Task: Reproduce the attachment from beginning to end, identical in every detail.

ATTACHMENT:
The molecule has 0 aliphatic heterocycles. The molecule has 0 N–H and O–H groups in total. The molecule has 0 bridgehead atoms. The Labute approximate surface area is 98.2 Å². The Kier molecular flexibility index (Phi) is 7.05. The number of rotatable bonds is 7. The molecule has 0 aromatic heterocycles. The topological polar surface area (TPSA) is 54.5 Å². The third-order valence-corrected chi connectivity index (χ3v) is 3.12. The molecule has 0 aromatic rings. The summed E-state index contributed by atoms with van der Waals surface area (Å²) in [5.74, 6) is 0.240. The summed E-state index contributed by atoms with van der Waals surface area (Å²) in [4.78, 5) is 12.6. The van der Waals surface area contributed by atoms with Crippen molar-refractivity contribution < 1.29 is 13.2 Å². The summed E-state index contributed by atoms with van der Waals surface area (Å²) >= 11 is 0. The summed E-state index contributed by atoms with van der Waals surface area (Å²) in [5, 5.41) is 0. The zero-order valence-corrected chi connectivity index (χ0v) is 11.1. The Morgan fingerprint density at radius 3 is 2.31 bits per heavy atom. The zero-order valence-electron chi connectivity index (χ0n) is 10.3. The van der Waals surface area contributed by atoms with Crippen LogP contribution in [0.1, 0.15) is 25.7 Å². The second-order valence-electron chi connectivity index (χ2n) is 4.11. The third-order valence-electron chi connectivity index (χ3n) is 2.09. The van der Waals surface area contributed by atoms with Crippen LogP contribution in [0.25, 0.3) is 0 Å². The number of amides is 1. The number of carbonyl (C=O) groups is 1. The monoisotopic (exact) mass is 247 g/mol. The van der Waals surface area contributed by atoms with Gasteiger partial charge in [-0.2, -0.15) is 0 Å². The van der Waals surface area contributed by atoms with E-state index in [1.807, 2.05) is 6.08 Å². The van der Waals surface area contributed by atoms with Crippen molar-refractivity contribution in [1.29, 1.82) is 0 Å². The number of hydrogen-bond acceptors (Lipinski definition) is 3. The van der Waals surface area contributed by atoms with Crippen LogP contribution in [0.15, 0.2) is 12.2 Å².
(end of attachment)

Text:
The molecule has 0 aliphatic heterocycles. The molecule has 0 N–H and O–H groups in total. The molecule has 0 bridgehead atoms. The Labute approximate surface area is 98.2 Å². The Kier molecular flexibility index (Phi) is 7.05. The number of rotatable bonds is 7. The molecule has 0 aromatic heterocycles. The topological polar surface area (TPSA) is 54.5 Å². The third-order valence-corrected chi connectivity index (χ3v) is 3.12. The molecule has 0 aromatic rings. The summed E-state index contributed by atoms with van der Waals surface area (Å²) in [5.74, 6) is 0.240. The summed E-state index contributed by atoms with van der Waals surface area (Å²) in [4.78, 5) is 12.6. The van der Waals surface area contributed by atoms with Crippen molar-refractivity contribution < 1.29 is 13.2 Å². The summed E-state index contributed by atoms with van der Waals surface area (Å²) >= 11 is 0. The summed E-state index contributed by atoms with van der Waals surface area (Å²) in [5, 5.41) is 0. The zero-order valence-corrected chi connectivity index (χ0v) is 11.1. The Morgan fingerprint density at radius 3 is 2.31 bits per heavy atom. The zero-order valence-electron chi connectivity index (χ0n) is 10.3. The van der Waals surface area contributed by atoms with Crippen LogP contribution in [0.1, 0.15) is 25.7 Å². The second-order valence-electron chi connectivity index (χ2n) is 4.11. The third-order valence-electron chi connectivity index (χ3n) is 2.09. The van der Waals surface area contributed by atoms with Crippen LogP contribution in [0.25, 0.3) is 0 Å². The number of amides is 1. The number of carbonyl (C=O) groups is 1. The monoisotopic (exact) mass is 247 g/mol. The van der Waals surface area contributed by atoms with Gasteiger partial charge in [-0.2, -0.15) is 0 Å². The van der Waals surface area contributed by atoms with E-state index in [1.807, 2.05) is 6.08 Å². The van der Waals surface area contributed by atoms with Crippen molar-refractivity contribution in [1.29, 1.82) is 0 Å². The number of hydrogen-bond acceptors (Lipinski definition) is 3. The van der Waals surface area contributed by atoms with Crippen LogP contribution in [0.15, 0.2) is 12.2 Å².